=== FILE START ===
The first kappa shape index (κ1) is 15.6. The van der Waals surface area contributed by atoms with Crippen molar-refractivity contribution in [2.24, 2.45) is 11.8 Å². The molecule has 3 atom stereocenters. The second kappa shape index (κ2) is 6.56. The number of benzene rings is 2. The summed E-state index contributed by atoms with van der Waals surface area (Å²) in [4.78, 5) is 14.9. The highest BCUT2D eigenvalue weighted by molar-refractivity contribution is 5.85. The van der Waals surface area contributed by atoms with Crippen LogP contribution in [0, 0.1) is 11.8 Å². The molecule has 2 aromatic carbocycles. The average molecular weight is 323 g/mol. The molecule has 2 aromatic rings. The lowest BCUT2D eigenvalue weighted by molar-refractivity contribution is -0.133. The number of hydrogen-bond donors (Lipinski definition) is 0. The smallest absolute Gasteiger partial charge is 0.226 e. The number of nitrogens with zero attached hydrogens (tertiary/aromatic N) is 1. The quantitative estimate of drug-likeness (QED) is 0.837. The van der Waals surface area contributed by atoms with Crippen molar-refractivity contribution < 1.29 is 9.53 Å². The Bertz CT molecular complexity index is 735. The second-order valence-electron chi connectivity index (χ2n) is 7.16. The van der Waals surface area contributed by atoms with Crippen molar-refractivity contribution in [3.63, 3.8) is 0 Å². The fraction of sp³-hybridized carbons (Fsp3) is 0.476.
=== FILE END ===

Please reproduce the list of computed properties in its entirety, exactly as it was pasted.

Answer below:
The first kappa shape index (κ1) is 15.6. The van der Waals surface area contributed by atoms with Crippen molar-refractivity contribution in [2.24, 2.45) is 11.8 Å². The molecule has 3 atom stereocenters. The second kappa shape index (κ2) is 6.56. The number of benzene rings is 2. The summed E-state index contributed by atoms with van der Waals surface area (Å²) in [4.78, 5) is 14.9. The highest BCUT2D eigenvalue weighted by molar-refractivity contribution is 5.85. The van der Waals surface area contributed by atoms with Crippen LogP contribution in [0, 0.1) is 11.8 Å². The molecule has 2 aromatic carbocycles. The average molecular weight is 323 g/mol. The molecule has 2 aromatic rings. The lowest BCUT2D eigenvalue weighted by molar-refractivity contribution is -0.133. The number of hydrogen-bond donors (Lipinski definition) is 0. The smallest absolute Gasteiger partial charge is 0.226 e. The number of nitrogens with zero attached hydrogens (tertiary/aromatic N) is 1. The quantitative estimate of drug-likeness (QED) is 0.837. The van der Waals surface area contributed by atoms with Crippen molar-refractivity contribution < 1.29 is 9.53 Å². The Bertz CT molecular complexity index is 735. The second-order valence-electron chi connectivity index (χ2n) is 7.16. The van der Waals surface area contributed by atoms with Crippen molar-refractivity contribution in [3.63, 3.8) is 0 Å². The fraction of sp³-hybridized carbons (Fsp3) is 0.476.